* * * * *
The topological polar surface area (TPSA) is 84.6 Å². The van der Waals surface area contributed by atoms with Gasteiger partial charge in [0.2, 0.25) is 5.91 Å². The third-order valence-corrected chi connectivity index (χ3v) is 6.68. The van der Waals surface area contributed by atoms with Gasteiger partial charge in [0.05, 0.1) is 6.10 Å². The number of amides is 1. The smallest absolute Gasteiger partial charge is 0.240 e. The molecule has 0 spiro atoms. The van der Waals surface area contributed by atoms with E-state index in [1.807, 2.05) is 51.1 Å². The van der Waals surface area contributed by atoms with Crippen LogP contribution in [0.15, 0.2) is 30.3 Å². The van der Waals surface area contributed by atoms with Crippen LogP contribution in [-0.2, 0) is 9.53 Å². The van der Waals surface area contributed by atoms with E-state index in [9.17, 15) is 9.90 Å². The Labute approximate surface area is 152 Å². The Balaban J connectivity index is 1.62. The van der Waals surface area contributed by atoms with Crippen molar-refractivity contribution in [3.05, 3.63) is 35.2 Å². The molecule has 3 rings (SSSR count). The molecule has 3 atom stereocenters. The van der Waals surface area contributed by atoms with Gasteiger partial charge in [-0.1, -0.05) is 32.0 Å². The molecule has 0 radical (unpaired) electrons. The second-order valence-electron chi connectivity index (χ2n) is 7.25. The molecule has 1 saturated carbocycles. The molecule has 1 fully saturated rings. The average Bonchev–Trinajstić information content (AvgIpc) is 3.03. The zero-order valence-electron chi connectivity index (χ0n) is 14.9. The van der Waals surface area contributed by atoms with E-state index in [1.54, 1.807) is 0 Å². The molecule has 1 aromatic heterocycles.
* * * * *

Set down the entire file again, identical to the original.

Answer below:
The topological polar surface area (TPSA) is 84.6 Å². The van der Waals surface area contributed by atoms with Gasteiger partial charge in [0.2, 0.25) is 5.91 Å². The third-order valence-corrected chi connectivity index (χ3v) is 6.68. The van der Waals surface area contributed by atoms with Gasteiger partial charge in [0.05, 0.1) is 6.10 Å². The number of amides is 1. The smallest absolute Gasteiger partial charge is 0.240 e. The molecule has 0 spiro atoms. The van der Waals surface area contributed by atoms with E-state index in [1.807, 2.05) is 51.1 Å². The van der Waals surface area contributed by atoms with Crippen LogP contribution in [0.15, 0.2) is 30.3 Å². The van der Waals surface area contributed by atoms with Crippen LogP contribution in [-0.2, 0) is 9.53 Å². The van der Waals surface area contributed by atoms with E-state index in [9.17, 15) is 9.90 Å². The Labute approximate surface area is 152 Å². The Balaban J connectivity index is 1.62. The van der Waals surface area contributed by atoms with Crippen molar-refractivity contribution in [3.05, 3.63) is 35.2 Å². The molecule has 3 rings (SSSR count). The molecule has 3 atom stereocenters. The van der Waals surface area contributed by atoms with Gasteiger partial charge in [-0.1, -0.05) is 32.0 Å². The molecule has 0 radical (unpaired) electrons. The second-order valence-electron chi connectivity index (χ2n) is 7.25. The molecule has 1 saturated carbocycles. The molecule has 1 fully saturated rings. The average Bonchev–Trinajstić information content (AvgIpc) is 3.03. The zero-order valence-electron chi connectivity index (χ0n) is 14.9. The van der Waals surface area contributed by atoms with E-state index in [1.54, 1.807) is 0 Å². The molecule has 1 aromatic heterocycles.